London-area records five more COVID-19 deaths

Nasal swabs in test tubes. File photo courtesy of © Can Stock Photo / ayo88.

Five more COVID-19 deaths were reported in the London region Tuesday, the highest number of deaths in a single day so far this year.

The Middlesex London Health Unit said three women in their 80s, a man in his 80s, and a woman in her 90s are the latest to die from the virus. Three of the five deaths are linked to long-term care homes.

Until now, the area has not seen more than four COVID-19 deaths in a 24 hour period in 2021. The death toll now sits at 132.

For the first time since last Friday, the number of new COVID-19 cases in London and Middlesex County has fallen below 100. There were 79 new infections logged on Tuesday, down from 143 on Monday and 116 on Sunday.

There have been 4,592 cases in the area since the pandemic began last March.

Currently, there are 14 local long-term care and retirement homes dealing with outbreaks. The latest outbreak was reported Monday at Elmwood Place.

One unit at Victoria Hospital continues to grapple with an outbreak. Less than five staff members and less than five patients have contracted the virus. No deaths are associated with the outbreak. The London Health Sciences Centre has 40 inpatients with COVID-19, up one from the previous day. There are 29 hospital employees currently infected.

Seventy-one more recoveries were reported since Monday, bringing the total number of resolved cases to 3,155. That leaves 1,305 active COVID-19 cases in the region.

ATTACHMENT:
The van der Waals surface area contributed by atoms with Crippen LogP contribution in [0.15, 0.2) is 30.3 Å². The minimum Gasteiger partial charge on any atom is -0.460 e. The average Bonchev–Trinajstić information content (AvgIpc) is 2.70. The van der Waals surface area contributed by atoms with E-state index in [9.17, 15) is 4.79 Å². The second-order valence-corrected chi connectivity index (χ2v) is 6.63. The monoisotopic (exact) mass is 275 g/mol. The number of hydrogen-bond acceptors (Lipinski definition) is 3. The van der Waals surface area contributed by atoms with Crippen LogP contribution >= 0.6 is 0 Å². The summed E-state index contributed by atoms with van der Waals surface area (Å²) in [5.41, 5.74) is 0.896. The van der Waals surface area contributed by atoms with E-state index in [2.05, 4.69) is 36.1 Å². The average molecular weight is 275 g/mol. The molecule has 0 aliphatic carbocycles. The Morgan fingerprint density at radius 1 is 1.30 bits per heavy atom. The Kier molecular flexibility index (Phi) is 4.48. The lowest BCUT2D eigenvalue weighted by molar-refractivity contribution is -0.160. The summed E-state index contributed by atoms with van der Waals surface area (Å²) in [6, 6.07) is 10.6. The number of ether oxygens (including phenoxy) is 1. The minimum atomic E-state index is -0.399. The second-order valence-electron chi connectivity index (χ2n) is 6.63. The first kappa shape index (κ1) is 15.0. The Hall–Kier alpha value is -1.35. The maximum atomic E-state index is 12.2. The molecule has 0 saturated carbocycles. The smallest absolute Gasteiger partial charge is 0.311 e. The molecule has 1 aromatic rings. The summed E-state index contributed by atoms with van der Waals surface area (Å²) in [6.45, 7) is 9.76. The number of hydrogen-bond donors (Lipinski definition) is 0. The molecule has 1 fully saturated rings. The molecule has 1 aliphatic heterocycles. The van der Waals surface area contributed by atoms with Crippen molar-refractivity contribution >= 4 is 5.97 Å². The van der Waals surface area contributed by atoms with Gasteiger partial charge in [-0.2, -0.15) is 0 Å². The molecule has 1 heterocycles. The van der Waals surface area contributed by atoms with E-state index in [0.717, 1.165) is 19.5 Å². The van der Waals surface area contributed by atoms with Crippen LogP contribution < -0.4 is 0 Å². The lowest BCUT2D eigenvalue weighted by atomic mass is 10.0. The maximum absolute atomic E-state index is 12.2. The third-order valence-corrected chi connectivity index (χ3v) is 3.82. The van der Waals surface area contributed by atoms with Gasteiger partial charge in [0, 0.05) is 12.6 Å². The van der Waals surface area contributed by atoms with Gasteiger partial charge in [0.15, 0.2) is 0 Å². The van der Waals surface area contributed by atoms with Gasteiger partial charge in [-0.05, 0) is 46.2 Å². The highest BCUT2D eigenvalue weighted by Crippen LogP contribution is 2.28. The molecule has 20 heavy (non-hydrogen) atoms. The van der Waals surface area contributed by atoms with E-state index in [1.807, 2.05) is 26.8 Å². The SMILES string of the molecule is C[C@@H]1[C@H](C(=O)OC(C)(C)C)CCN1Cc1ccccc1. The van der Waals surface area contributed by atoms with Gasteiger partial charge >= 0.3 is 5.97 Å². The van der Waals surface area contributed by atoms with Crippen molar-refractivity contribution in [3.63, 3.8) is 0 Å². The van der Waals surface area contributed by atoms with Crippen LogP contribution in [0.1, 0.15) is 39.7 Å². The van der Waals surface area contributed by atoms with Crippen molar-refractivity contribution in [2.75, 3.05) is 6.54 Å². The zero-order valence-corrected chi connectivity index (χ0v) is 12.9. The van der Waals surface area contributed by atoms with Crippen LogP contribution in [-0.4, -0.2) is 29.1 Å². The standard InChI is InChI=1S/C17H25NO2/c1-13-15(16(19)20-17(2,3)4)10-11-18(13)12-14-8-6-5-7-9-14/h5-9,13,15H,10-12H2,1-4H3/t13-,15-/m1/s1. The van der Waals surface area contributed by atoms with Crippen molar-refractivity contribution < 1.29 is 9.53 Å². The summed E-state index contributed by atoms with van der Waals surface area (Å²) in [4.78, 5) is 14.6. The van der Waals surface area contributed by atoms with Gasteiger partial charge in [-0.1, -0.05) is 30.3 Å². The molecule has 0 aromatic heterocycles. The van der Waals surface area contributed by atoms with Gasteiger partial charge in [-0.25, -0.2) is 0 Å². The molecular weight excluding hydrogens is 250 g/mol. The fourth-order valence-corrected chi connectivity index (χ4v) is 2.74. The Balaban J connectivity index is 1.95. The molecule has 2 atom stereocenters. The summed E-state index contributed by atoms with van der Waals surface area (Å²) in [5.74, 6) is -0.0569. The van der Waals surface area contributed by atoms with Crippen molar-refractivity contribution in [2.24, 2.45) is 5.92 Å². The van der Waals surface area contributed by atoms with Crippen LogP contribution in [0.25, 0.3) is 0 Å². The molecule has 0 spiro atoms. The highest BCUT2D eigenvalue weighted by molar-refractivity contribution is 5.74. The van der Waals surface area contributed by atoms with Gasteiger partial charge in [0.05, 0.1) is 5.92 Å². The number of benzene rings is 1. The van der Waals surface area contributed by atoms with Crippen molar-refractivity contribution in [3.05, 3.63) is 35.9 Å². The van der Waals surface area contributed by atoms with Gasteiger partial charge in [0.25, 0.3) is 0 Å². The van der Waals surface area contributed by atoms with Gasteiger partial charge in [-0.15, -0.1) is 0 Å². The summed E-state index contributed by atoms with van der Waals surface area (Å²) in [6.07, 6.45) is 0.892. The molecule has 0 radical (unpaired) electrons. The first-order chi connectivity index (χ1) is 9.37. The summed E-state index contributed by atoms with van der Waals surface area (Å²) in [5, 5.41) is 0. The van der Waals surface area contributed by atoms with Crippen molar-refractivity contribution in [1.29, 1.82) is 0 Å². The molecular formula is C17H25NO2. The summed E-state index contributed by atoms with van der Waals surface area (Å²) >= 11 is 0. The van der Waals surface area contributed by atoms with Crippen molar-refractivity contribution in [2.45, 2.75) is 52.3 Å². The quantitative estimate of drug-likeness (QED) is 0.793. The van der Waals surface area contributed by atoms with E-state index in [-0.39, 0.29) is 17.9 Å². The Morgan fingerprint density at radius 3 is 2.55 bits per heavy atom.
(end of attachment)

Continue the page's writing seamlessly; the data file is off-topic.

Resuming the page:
In Elgin and Oxford, 64 new infections and three deaths were confirmed. Southwestern Public Health said that brings its total case count to 1,825 and death toll to 35. Maple Manor in Tillsonburg continues to be the hardest-hit long-term care home in the region with an outbreak that has infected 80 residents and 28 staff. There have been 11 deaths linked to the outbreak. Resolved cases have increased to 1,425 and there are 365 active cases.

Ontario has declared its second state of emergency and introduced new restrictions as new COVID-19 projections show deaths from the virus potentially reaching 100 a day by the end of February.

“The latest modelling data shows that Ontario is in a crisis and, with the current trends, our hospital ICUs will be overwhelmed in a few short weeks with unthinkable consequences,” said Premier Doug Ford. “We need people to only go out for essential trips to pick up groceries or go to medical appointments.”

The “stay at home” order goes into effect at 12:01 Thursday.

On Tuesday, the province recorded less than 3,000 new COVID-19 cases for the first time in eight days.

Public health officials logged 2,903 new infections, down from 3,338 on Monday. Eight of the new cases were confirmed to be the more contagious U.K. variant.

The highest number of new cases were in Toronto (837), Peel (545), York Region (249), and Niagara (246).

Ontario’s total number of cases now stands at 222,023.

Forty-nine more people died from the virus across the province. The epidemiology report indicates 23 of Tuesday’s deaths were among people living in long-term care homes.

The COVID-19 death toll in Ontario is now 5,053.

Recoveries are up to 186,829.

Hospitalizations from the virus continue to climb, with 1,701 people admitted. Of those, 385 are in the intensive care unit and 262 are on ventilators

Just over 40,000 COVID-19 tests were processed over the last 24 hours period. The positivity rate among those tested remains high at 7.8 percent.